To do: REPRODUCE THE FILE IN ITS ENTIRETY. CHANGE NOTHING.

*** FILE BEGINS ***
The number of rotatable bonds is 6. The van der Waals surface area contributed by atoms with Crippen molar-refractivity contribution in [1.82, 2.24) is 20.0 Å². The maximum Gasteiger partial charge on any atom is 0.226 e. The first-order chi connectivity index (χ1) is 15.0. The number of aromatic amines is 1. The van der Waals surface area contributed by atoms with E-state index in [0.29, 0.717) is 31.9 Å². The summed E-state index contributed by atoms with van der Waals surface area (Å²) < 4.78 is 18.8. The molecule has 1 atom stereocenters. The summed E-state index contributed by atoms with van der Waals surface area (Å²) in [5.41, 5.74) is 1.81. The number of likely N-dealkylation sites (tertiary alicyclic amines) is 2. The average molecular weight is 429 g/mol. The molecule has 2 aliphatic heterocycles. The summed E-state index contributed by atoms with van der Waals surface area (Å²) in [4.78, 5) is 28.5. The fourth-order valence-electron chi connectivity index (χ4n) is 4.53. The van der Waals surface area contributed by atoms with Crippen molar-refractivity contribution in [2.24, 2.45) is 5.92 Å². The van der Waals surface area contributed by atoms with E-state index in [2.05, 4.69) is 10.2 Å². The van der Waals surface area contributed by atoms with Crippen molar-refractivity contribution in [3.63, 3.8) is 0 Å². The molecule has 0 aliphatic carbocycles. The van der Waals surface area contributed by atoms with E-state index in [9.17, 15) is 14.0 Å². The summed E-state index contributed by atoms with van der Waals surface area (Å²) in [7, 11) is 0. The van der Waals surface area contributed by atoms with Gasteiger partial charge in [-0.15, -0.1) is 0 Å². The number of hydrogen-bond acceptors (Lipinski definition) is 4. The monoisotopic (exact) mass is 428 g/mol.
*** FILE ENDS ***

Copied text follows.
The number of rotatable bonds is 6. The van der Waals surface area contributed by atoms with Crippen molar-refractivity contribution in [1.82, 2.24) is 20.0 Å². The maximum Gasteiger partial charge on any atom is 0.226 e. The first-order chi connectivity index (χ1) is 15.0. The number of aromatic amines is 1. The van der Waals surface area contributed by atoms with E-state index in [0.29, 0.717) is 31.9 Å². The summed E-state index contributed by atoms with van der Waals surface area (Å²) < 4.78 is 18.8. The molecule has 1 atom stereocenters. The summed E-state index contributed by atoms with van der Waals surface area (Å²) in [5.41, 5.74) is 1.81. The number of likely N-dealkylation sites (tertiary alicyclic amines) is 2. The average molecular weight is 429 g/mol. The molecule has 2 aliphatic heterocycles. The summed E-state index contributed by atoms with van der Waals surface area (Å²) in [4.78, 5) is 28.5. The fourth-order valence-electron chi connectivity index (χ4n) is 4.53. The van der Waals surface area contributed by atoms with Crippen molar-refractivity contribution in [2.24, 2.45) is 5.92 Å². The van der Waals surface area contributed by atoms with E-state index in [2.05, 4.69) is 10.2 Å². The van der Waals surface area contributed by atoms with Crippen molar-refractivity contribution in [3.63, 3.8) is 0 Å². The molecule has 0 aliphatic carbocycles. The van der Waals surface area contributed by atoms with E-state index in [9.17, 15) is 14.0 Å². The summed E-state index contributed by atoms with van der Waals surface area (Å²) in [7, 11) is 0. The van der Waals surface area contributed by atoms with Gasteiger partial charge in [-0.15, -0.1) is 0 Å². The number of hydrogen-bond acceptors (Lipinski definition) is 4. The monoisotopic (exact) mass is 428 g/mol.